Sex and Circumcision: An American Love Story

Last week, Harvard University employee Eric Clopper performed a one-man show entitled “Sex and Circumcision: An American Love Story” in Sanders Theatre. Reports later claimed that, during his show, Clopper stripped to the nude and made anti-Semitic comments, including accusations that “the Jews” had “raped” him through the act of circumcision. As such, the University is reviewing the show and its apparent violation of the City of Cambridge’s entertainment license with Sanders Theatre, which prohibits nudity.


The Crimson Editorial Board’s harsh criticism of Clopper is in dire contrast with a University that embraces free discourse. The Editorial Board talks about an “unsuspecting” audience who had no “fair warning” with regards to the nudity that concluded a two hour lecture style presentation, even though it was advertised through posters depicting him naked and through cards handed out by volunteers dressed in phallus costumes on Harvard’s Campus, distinctively stating that it is for an adult audience. How can anyone with any sense of intuition assume that the play would be free of nudity? If anything, he could be accused of not providing enough in that department, since his show may have been too educational for those looking forward to some eroticism.


I was deeply moved by Clopper’s outrage about what has been done to his privates without his consent. Without this outburst, the lesson could have been missed. To accuse individuals with bigotry for the resentment they feel towards the society that allowed the forcible removal of erogenous genital tissue from their bodies is to invalidate and dismiss their feelings. Defending a practice in the name of religious tolerance is the kind of closed-mindedness that a University the caliber of Harvard should not espouse! It is this type of cultural relativism that would make it still legal in the US to slice into little girls’ genitals. That has been outlawed only as recently as 1997. Wake up Harvard! It is the 21st century and boys deserve the same protection as girls do! This is a human rights issue!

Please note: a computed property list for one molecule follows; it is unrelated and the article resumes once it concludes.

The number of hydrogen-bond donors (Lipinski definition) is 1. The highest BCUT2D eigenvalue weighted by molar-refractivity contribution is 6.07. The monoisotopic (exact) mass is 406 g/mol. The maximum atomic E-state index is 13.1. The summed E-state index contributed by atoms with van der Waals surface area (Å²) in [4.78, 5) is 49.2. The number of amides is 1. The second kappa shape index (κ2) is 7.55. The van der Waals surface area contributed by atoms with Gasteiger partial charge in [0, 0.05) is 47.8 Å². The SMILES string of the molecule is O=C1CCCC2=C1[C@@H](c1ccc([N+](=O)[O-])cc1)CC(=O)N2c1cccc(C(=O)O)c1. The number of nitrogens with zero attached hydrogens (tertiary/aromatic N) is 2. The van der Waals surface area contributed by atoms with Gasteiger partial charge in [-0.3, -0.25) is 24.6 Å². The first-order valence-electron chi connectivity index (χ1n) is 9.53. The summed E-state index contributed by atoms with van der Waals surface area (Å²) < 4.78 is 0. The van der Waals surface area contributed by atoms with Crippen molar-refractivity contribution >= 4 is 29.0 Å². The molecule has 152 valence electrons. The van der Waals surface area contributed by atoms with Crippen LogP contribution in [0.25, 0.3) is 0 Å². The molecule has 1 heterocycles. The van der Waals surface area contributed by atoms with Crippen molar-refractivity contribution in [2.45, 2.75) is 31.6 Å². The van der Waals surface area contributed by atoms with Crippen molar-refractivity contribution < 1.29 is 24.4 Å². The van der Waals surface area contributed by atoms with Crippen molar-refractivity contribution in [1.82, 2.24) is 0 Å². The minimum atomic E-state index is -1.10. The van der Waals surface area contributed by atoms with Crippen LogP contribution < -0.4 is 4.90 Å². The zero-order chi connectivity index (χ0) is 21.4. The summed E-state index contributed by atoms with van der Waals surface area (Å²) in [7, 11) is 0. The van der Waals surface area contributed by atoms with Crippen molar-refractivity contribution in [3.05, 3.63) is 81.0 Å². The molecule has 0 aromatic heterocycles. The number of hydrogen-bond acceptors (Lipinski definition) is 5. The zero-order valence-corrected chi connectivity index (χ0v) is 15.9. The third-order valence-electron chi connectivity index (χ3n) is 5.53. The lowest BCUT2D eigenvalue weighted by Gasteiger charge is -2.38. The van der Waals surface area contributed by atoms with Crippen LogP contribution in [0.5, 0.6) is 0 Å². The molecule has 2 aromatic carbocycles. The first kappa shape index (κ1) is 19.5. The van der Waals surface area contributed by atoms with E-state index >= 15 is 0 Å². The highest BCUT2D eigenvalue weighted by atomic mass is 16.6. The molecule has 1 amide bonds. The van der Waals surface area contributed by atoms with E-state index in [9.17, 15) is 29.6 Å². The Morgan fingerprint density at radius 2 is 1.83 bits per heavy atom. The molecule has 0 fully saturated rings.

It really isn’t the audience editors should be worried about but the millions of boys who are subjected to this senseless practice whether in the name of religion or medicine. Eric’s account of how he became aware of what circumcision is and why it has become popular in the United States was so well documented that you really don’t need to fear for Clopper sowing confusion among Harvard students and the general public. In fact, if you haven’t seen it, you owe yourselves and your children the enlightening experience.


Eric Clopper is a courageous man and deserves every bit of respect and protection a civilized society can afford. Instead of silencing him and violating him once again with accusations of anti-Semitism, we should be proud of him! The Editorial Board's reaction sounds like the classic defensiveness of those experiencing cognitive-dissonance. As in Plato’s Allegory of the Cave, the chains of ignorance interfere with you seeing the truth. It is the duty of minds like Clopper’s to descend into the cave to educate the uninformed for the greater good. A peaceful naming ceremony, such as Brit Shalom, already exists as an alternative to cutting a boy. It respects both Judaism and a man’s right to his full, unaltered genitals. Why not embrace it?